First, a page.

Home Inspection – We recommend a home inspection on any home you are about to purchase, and making your offer conditional to it. Generally, these cost around $400 for a condo or $550 for an average house. If you are purchasing a rural property, there are additional recommended inspections such as water quality, flow rate, septic system, etc, each at additional costs.
Lawyer Fees – This will generally include your lawyer’s time, adjustments to taxes etc, disbursements, and title transfer. Roughly (depending on what you are buying), you should budget $1200-$1500 for this.
Mortgage Insurance – If you are putting less than 5% down, this will apply to you! The cost will vary depending on your down payment, so refer to your mortgage broker for an accurate cost.
Deposits and Down Payments – Generally speaking, an initial deposit will accompany any offer you write which will be deposited within a day or so of your offer being accepted. Be prepared to a write a cheque in the ballpark of 1-2% of the purchase price depending on the circumstances of the offer. An additional deposit may be required after the removal of all conditions. All deposits count towards your total down payment, which must be at least 5% of the purchase price.
Home Insurance – As of noon on the possession date, you are responsible to insure the property. Rates can vary widely depending on what you are buying, so it is wise to shop around a little.
Title Insurance – While not widely used on real estate transactions in Alberta, this can be used in conjunction with (or in the absence of) a real property report, and will occasionally be recommended by your lawyer. Generally, this costs under $500 and will cover you for your entire length of ownership.
Utilities Set Up/Deposits – Most companies will need a deposit when you are setting up a new account with them.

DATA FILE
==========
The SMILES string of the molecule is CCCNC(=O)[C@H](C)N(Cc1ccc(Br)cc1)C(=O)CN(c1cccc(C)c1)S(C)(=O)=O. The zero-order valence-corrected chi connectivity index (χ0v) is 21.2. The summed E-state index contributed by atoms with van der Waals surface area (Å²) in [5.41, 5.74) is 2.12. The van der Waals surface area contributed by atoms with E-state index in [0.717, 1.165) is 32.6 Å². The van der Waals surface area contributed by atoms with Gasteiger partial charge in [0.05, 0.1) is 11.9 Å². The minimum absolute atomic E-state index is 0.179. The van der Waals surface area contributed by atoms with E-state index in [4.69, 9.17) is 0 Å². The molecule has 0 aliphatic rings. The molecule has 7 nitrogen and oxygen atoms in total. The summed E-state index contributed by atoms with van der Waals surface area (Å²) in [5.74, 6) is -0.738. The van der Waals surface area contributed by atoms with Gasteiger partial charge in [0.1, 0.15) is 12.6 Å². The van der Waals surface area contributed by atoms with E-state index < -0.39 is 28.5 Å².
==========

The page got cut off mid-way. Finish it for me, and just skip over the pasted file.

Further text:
Moving/Movers – If you are planning on hiring movers, phone around and get some quotes. We recommend talking to your friends and family about who they used and their experience with them.
Land Transfer Tax – We do not have a Land Transfer Tax in Alberta which saves home buyers a significant amount of money compared to other provinces!

I am thinking about buying a condo, what do I need to know?

There is a lot to know when you are buying a condo. Our team has a wealth of experience and knowledge representing clients in the purchase of condominiums. Rest assured we will be your experts when it comes to condos. Here is some information to get you going in the right direction.
A condominium is a style of ownership that can come in many different shapes and sizes! Most people immediately think of an apartment style building, but a condo can also be in the form of a town house, duplex, detached house or plot of land!
When you buy a condo, you are purchasing a private dwelling called a “unit”, as well as sharing ownership of common areas and assets of the corporation. These common areas and assets vary from condo to condo, so it is important that we do the proper research to discover what exactly you are buying into.

Along with purchasing a condominium, you will also have to pay your portion of condo fees. The condo fees can include items such as upkeep and replacement (when necessary) of common elements, an insurance policy, utilities and services such as snow removal and professional management. What is included in your condo fees varies for each condo project, so research is necessary to confirm what exactly you are getting for your payments.

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Buying a home is one of the largest financial decisions in life. That's why we believe you should be guided with the highest level of professionalism and knowledge. Our advisors will make sure you always have the right data, resources, and professional advice you need at every stage of the buying process, so you can be 100% confident in your home decision.